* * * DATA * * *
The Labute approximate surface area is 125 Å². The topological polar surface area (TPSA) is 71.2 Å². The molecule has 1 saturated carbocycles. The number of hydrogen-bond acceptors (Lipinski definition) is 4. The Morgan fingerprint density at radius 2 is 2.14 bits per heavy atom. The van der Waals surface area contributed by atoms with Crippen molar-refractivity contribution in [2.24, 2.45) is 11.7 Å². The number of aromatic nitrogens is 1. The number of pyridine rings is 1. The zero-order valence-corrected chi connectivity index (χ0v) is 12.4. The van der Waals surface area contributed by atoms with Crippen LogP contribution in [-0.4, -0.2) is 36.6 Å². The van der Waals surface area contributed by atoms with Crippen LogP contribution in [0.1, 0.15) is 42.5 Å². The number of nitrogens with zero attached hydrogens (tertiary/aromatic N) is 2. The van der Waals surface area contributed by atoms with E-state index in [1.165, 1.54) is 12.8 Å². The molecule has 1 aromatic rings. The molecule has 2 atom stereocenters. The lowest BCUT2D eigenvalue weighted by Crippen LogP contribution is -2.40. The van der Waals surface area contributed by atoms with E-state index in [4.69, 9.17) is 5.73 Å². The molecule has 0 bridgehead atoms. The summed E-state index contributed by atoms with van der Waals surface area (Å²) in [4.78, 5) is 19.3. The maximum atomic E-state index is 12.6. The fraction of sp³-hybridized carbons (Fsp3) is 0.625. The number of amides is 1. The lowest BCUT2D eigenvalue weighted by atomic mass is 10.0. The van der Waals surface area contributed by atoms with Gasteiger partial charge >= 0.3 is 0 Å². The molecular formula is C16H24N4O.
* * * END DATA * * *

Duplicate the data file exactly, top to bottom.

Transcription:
The Labute approximate surface area is 125 Å². The topological polar surface area (TPSA) is 71.2 Å². The molecule has 1 saturated carbocycles. The number of hydrogen-bond acceptors (Lipinski definition) is 4. The Morgan fingerprint density at radius 2 is 2.14 bits per heavy atom. The van der Waals surface area contributed by atoms with Crippen molar-refractivity contribution in [2.24, 2.45) is 11.7 Å². The number of aromatic nitrogens is 1. The number of pyridine rings is 1. The zero-order valence-corrected chi connectivity index (χ0v) is 12.4. The van der Waals surface area contributed by atoms with Crippen LogP contribution in [-0.4, -0.2) is 36.6 Å². The van der Waals surface area contributed by atoms with Crippen LogP contribution in [0.1, 0.15) is 42.5 Å². The number of nitrogens with zero attached hydrogens (tertiary/aromatic N) is 2. The van der Waals surface area contributed by atoms with E-state index in [1.165, 1.54) is 12.8 Å². The molecule has 1 aromatic rings. The molecule has 2 atom stereocenters. The lowest BCUT2D eigenvalue weighted by Crippen LogP contribution is -2.40. The van der Waals surface area contributed by atoms with E-state index in [4.69, 9.17) is 5.73 Å². The molecule has 0 bridgehead atoms. The summed E-state index contributed by atoms with van der Waals surface area (Å²) in [4.78, 5) is 19.3. The maximum atomic E-state index is 12.6. The fraction of sp³-hybridized carbons (Fsp3) is 0.625. The number of amides is 1. The lowest BCUT2D eigenvalue weighted by atomic mass is 10.0. The van der Waals surface area contributed by atoms with Gasteiger partial charge >= 0.3 is 0 Å². The molecular formula is C16H24N4O.